Profiles in Nursing
Florence McQuillen (1903–1981), “Benevolent Dictator” of Nurse Anesthetists
A scholar and CRNA pioneer, she learned chloroform delivery under pressure at a small hospital in Montana
Florence “Mack” McQuillen, fondly remembered as the “benevolent dictator” of the American Association of Nurse Anesthetists (AANA) from 1948 to 1970, was an influential leader in nurse anesthesia practice.
A Crash Course in Chloroform
Born in Minnesota in 1903, McQuillen began her nursing career in 1925 as a student of the Central School of Nursing at the University of Minnesota. Her leadership career started almost immediately; before she had even graduated, she was offered a position as superintendent of nurses at Frances Mahon Memorial Hospital in Glasgow, Mont.
One of the prerequisites of this new job was a skill not included in her nursing school curriculum: administering surgical anesthetic. Training programs at two local hospitals introduced her to the use of ether and nitrous oxide, but McQuillen had to learn to administer chloroform on the job in Montana, where she immediately became the small hospital’s sole anesthetist. “I look back now and think the good Lord took a liking to me when I survived several hundred experiences with chloroform,” she later wrote.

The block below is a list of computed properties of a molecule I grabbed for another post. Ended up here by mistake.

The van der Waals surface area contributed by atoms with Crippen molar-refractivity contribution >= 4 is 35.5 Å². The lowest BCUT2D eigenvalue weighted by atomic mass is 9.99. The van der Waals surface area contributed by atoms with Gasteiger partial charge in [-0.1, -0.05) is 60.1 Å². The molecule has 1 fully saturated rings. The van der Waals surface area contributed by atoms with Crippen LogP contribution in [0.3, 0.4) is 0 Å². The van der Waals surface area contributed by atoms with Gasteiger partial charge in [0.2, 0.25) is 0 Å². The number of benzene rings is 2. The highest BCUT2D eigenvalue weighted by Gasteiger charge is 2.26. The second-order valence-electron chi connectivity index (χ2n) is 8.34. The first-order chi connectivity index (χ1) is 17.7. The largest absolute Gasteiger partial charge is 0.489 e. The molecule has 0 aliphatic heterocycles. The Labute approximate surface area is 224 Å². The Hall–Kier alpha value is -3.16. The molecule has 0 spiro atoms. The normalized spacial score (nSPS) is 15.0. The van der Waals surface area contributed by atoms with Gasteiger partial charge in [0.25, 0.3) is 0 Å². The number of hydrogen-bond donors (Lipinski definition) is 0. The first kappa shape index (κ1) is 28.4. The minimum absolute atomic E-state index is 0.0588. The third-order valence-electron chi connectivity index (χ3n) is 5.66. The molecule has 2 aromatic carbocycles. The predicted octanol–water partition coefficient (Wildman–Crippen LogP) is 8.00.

In 1927, McQuillen was offered a new job as a staff anesthetist at Mayo Clinic in Rochester, Minn. There, she worked directly with the Mayo Brothers and with the clinic’s leading anesthesiologist, John S. Lundy, M.D., expanding her expertise in the evolving science of surgical anesthesia. McQuillen eventually became Mayo Clinic’s chief nurse anesthetist and a clinical instructor.
After two decades at Mayo Clinic, McQuillen’s career began a new chapter when a friend from nursing school, fellow nurse anesthetist Hazel Currier, urged her to get involved with the AANA. After delivering several notable and memorable presentations at AANA events, McQuillen was invited to become the organization’s first executive director in 1948.